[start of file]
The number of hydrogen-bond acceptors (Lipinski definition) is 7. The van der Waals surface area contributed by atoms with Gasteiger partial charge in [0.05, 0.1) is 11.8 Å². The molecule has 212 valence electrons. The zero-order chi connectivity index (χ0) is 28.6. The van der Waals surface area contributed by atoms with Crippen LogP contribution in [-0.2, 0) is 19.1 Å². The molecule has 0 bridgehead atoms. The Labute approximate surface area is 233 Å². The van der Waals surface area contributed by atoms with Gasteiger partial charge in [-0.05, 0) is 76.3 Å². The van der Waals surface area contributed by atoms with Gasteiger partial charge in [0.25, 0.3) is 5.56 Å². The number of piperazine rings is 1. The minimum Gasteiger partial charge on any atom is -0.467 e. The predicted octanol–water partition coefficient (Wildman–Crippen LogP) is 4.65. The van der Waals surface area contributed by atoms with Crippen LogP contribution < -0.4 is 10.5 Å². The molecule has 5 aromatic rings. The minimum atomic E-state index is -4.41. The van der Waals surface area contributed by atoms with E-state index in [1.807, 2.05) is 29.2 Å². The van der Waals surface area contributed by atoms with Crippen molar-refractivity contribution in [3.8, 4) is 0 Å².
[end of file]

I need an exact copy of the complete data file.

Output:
The number of hydrogen-bond acceptors (Lipinski definition) is 7. The van der Waals surface area contributed by atoms with Gasteiger partial charge in [0.05, 0.1) is 11.8 Å². The molecule has 212 valence electrons. The zero-order chi connectivity index (χ0) is 28.6. The van der Waals surface area contributed by atoms with Crippen LogP contribution in [-0.2, 0) is 19.1 Å². The molecule has 0 bridgehead atoms. The Labute approximate surface area is 233 Å². The van der Waals surface area contributed by atoms with Gasteiger partial charge in [-0.05, 0) is 76.3 Å². The van der Waals surface area contributed by atoms with Gasteiger partial charge in [0.25, 0.3) is 5.56 Å². The number of piperazine rings is 1. The minimum Gasteiger partial charge on any atom is -0.467 e. The predicted octanol–water partition coefficient (Wildman–Crippen LogP) is 4.65. The van der Waals surface area contributed by atoms with Crippen LogP contribution < -0.4 is 10.5 Å². The molecule has 5 aromatic rings. The minimum atomic E-state index is -4.41. The van der Waals surface area contributed by atoms with E-state index in [1.807, 2.05) is 29.2 Å². The van der Waals surface area contributed by atoms with Crippen molar-refractivity contribution in [3.8, 4) is 0 Å².